Regional Executive Director – Transport Canada

Jul 19, 2016

Ever wonder what it would be like to work for Transport Canada? This summer we sat down with Trevor Heryet who is the Regional Executive Director for Transport Canada and he gave us the scoop on how he got to where he is today. Read below to find out Trevor’s advice and how important he feels it is to give back to the aviation community.

Could you please give a brief introduction of your current occupation?

I’m currently the regional Executive Director at Transport Canada. In my current role, I don’t work specifically with one mode of transportation, but instead I work in many different areas. I also regularly get involved in policy and program management.

How did you start out in the aviation industry? Was it a conscious decision or did you end up in it by chance?

I took the initiative after high school to learn to fly since I was always interested in driving cars, boats and such. Early in the process of getting my Private Pilot’s License (PPL), the idea of doing this for a living popped into my head. It was a conscious decision based on my experience at the time, and thankfully it ended up being a good one. After that, I attended Selkirk College in Castlegar B.C. to attain my Commercial Pilot’s License and graduated with a multi-engine IFR rating. That allowed me to get my first flying job working for a small BC-based charter and flight training operation. I eventually transitioned to flying jets to destinations worldwide.

What was your first job in aviation, and how do you think it contributed to your future success?

I got my first job in aviation while I was doing my PPL, working as a groomer and ramp agent at the Victoria Flying Club. What instantly struck me was how serious of an activity it is, apart from being “cool” and “fun” like most think it is. I understood that safety is everyone’s job, regardless of their position in the industry. That has stuck with me until today; it hasn’t changed. It also taught me the concepts of accountability and leadership, which led me towards the direction of my current position at Transport Canada. Being a professional pilot for many years opened my eyes to a lot of things, and I saw opportunities to instill positive change in the industry.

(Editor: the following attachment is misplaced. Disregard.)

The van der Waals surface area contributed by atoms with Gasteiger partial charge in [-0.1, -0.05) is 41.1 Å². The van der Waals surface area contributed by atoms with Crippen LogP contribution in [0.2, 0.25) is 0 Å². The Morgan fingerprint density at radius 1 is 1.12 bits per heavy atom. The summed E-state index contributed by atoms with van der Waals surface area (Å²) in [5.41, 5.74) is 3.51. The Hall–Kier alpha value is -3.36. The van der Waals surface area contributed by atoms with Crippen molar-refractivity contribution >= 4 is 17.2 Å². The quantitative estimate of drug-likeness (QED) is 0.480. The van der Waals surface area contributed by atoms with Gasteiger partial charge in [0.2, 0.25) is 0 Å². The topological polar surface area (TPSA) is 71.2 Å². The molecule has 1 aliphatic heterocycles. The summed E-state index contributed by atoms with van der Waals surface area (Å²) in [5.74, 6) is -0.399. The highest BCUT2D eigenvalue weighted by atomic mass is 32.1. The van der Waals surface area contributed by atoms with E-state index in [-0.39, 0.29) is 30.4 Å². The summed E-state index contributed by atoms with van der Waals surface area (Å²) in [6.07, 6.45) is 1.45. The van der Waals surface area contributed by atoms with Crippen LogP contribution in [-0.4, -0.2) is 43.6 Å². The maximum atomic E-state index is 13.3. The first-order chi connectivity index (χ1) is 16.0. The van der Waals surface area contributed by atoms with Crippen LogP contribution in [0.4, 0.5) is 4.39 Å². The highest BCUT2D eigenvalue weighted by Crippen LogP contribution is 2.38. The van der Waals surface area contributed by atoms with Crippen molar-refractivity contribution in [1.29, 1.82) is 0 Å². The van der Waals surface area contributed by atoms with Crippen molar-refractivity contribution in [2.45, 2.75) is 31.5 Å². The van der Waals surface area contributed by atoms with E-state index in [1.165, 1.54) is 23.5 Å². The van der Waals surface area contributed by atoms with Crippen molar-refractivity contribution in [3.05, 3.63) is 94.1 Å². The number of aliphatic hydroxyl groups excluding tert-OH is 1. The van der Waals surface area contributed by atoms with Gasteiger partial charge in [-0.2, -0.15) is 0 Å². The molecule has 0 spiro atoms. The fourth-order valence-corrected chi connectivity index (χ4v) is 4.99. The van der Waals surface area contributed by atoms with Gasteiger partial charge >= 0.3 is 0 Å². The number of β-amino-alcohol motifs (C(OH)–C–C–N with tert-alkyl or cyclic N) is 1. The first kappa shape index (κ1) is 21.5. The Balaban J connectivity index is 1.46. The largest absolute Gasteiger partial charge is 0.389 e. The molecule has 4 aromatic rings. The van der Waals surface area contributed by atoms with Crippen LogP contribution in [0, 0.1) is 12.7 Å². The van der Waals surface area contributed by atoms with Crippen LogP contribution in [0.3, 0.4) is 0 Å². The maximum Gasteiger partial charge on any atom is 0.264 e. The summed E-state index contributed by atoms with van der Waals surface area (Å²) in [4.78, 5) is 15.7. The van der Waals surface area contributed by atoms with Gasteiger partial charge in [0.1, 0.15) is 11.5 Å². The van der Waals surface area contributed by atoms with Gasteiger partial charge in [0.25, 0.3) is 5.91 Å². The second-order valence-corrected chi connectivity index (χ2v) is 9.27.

In your opinion, what are the three most essential skills that helped you advance in your carrier to where you stand now?

-First and foremost, it is one’s personal willingness to be a continual learner. You always have to be willing to learn in the aviation industry, because it is constantly changing.
-There is also a lot of personal leadership involved. This includes not only leading self, but eventually leading others as well. I definitely believe personal leadership is one of the essential core competencies that you build upon.

-Finally, it is the ability to make sounds decisions. The key lies in assimilating all information that is coming at you from different areas, and being able to compile it and analyze it. When this is done in an effective and timely manner, it will lead to proper decision-making.

Could you explain what you do on a day-to-day basis in your position at Transport Canada? What would an average work day look like?

I don’t have a typical work day right now. Being in my position, my day could be fully booked but I would have no idea what might happen as the day progresses. With the level that I work at in the government, you never know what’s coming out of headquarters or the minister’s office. To work in this manner, you must be very agile and flexible, but at the same time be engaged in the work that needs to be done. There are always changing expectations and tight deadlines, so there’s really no way to describe a typical day. Probably the way to describe it is that a typical day is atypical.